10 key things to know about the UK-EU Free Trade Agreement

Tue 29 Dec 2020
Posted by: William Barns-Graham
Trade News

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The UK and EU secured a free trade agreement (FTA) on Christmas Eve (almost 10 months from the start of the talks) which will maintain tariff-free trade once the current transition period finishes on Thursday night (31 December 2020, 11pm GMT).

Although the protracted negotiations didn’t reach a conclusion on key areas such as financial services, the deal marks the end of a turbulent period in UK-EU relations.

Here the IOE&IT’s team of experts summarise some of the key details we’ve picked out from the deal so far.

1. No tariffs

Agreeing a tariff- and quota-free trade deal had been the primary objective of the negotiations.

The FTA achieves this goal, allowing traders to move goods between the UK and EU without paying duties, so long as they comply with ‘Rules of Origin’ included in the deal.

2. Rules of Origin

Rules of Origin determine the economic nationality of a good and are often a key component of FTAs signed between countries.

Under the agreement, companies will be able to self-certify the origin of their goods and where the processing takes place will also count towards this.

For example, an electric car made in the UK can be traded tariff-free even if a significant proportion of it was built using components imported from around the world.

3. New customs procedures will apply

New customs and VAT rules will apply for UK and EU trade – including the requirement for companies to complete customs declarations.

However, the FTA includes a protocol for UK-EU cooperation when it comes to combatting VAT, customs and excise fraud.

The UK can instruct the EU to recover unpaid UK tax from EU companies on its behalf and the EU may make the same request.

4. Independent SPS rules

In a chapter on human, animal and plant life and health, the agreement states that the UK and EU may set and implement their own independent sanitary and phytosanitary (SPS) rules and controls.

This will require companies trading affected goods – agri-food producers and grocery retailers in particular – to attain new certification and comply with border checks.

5. Uncertainty remains for services

While the agreement gives clarity for most goods traders in the UK, it doesn’t shed as much light on the future of UK-EU services trade, particularly financial services.

IOE&IT director general Marco Forgione has called on the government to provide more information in this area, noting the importance of services trade to the UK economy.

“We are seeking clarity on trade in UK services which generate a surplus of £18bn to the UK economy from trade in the EU, compared with a deficit of £97bn from trade in goods,” he said.

The UK’s access to European financial markets was not finalised in the deal, with the UK still seeking ‘equivalence’ status from the EU. The EU has not yet decided whether the UK’s financial regulatory framework and implementation is as rigorous as its own.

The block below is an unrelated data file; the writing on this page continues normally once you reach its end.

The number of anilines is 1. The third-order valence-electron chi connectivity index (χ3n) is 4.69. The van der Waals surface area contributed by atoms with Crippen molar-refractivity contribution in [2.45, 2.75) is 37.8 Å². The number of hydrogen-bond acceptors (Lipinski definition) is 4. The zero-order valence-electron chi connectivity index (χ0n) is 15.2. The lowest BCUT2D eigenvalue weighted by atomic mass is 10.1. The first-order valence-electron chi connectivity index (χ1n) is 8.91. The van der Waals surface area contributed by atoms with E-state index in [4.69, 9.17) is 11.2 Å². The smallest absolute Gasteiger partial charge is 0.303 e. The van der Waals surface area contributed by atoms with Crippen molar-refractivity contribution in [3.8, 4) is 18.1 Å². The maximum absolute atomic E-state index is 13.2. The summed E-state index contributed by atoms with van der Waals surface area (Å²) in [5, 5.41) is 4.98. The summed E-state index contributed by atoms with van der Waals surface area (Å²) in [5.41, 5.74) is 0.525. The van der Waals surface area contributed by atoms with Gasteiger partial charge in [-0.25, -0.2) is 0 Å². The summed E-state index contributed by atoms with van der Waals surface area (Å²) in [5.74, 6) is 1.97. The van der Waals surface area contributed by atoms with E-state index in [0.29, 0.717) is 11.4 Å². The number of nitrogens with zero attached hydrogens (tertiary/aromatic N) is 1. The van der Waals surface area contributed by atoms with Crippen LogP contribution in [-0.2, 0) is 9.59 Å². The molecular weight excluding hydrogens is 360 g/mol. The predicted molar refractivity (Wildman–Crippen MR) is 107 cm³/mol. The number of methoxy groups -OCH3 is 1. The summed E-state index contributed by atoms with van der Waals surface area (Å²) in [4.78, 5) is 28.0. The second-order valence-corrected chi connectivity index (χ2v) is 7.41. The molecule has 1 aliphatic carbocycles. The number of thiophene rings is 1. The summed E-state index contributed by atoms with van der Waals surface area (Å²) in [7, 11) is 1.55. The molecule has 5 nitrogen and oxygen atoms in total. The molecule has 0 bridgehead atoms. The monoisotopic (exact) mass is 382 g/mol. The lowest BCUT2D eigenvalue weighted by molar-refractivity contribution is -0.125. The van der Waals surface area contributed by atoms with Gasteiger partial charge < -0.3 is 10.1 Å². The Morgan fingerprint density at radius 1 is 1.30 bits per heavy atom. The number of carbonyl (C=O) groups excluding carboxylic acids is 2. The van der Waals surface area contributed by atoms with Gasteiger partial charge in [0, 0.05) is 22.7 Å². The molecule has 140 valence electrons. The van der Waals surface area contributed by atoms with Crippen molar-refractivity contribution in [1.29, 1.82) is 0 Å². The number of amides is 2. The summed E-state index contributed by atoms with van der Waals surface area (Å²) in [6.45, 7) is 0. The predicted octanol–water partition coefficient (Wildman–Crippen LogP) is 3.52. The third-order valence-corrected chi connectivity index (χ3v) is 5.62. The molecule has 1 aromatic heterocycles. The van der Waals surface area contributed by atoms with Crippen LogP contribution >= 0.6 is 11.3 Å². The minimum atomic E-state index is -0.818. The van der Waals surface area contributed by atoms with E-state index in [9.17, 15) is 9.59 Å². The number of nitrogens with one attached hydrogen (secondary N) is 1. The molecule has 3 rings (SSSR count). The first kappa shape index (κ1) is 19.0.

The UK and EU have stated that they will codify a framework for regulatory cooperation in a Memorandum of Understanding.

For legal services, the FTA gives UK solicitors and barristers the right to advise clients across the EU on UK and public international law using their own titles and qualifications.

6. UK can set its own standards

The UK can now set its own rules in areas such as environmental standards or labour law.

However, if either the UK or EU strays too far from each other’s standards, there is a “rebalancing mechanism” whereby one party can impose tariffs should it deem that its own businesses are put at an unfair disadvantage by the divergence.

This mechanism will be governed by international law rather than UK or EU law.

7. Independence on state-aid

The UK government can also set its own subsidies for its domestic industries and businesses.

According to the government’s own summary of the agreement: “each Party will have in place its own independent system of subsidy control and that neither Party is bound to follow the rules of the other.”

However, companies in the EU can challenge government state-aid in the UK’s courts and UK companies can do the same in the EU.

According to the FT: “Either side would also be able to unilaterally impose tariffs to counter the effect of trade-distorting subsidies, although the other party could then call for accelerated arbitration.”

8. Mutual recognition for AEO

The UK and EU will recognise each other’s AEO (Authorised Economic Operator) schemes, allowing for AEO-approved firms to move goods more easily between the UK and EU.

The principles of the WTO’s Trade Facilitation Agreement (TFA) and the Revised Kyoto Convention will also apply in the deal, meaning both parties will cooperate on expediting the movement, release and clearance of goods, including those that are in transit.

9. Continuity for hauliers

Road haulage operators moving goods between the UK and EU will continue to do so without new permit requirements.

UK hauliers will be subject to similar standards they already comply with when operating internationally, including restrictions on driver hours, requirement for professional qualifications as well as vehicle weight and dimension limits.

However, British truckers will be limited to a single drop-off and a single pick-up when in Europe – a downgrade on the three pick-ups they could do within EU countries before.

10. Short term visits allowed

Short-term business visits to the EU will be allowed for up to 90 days in any 180-day month period.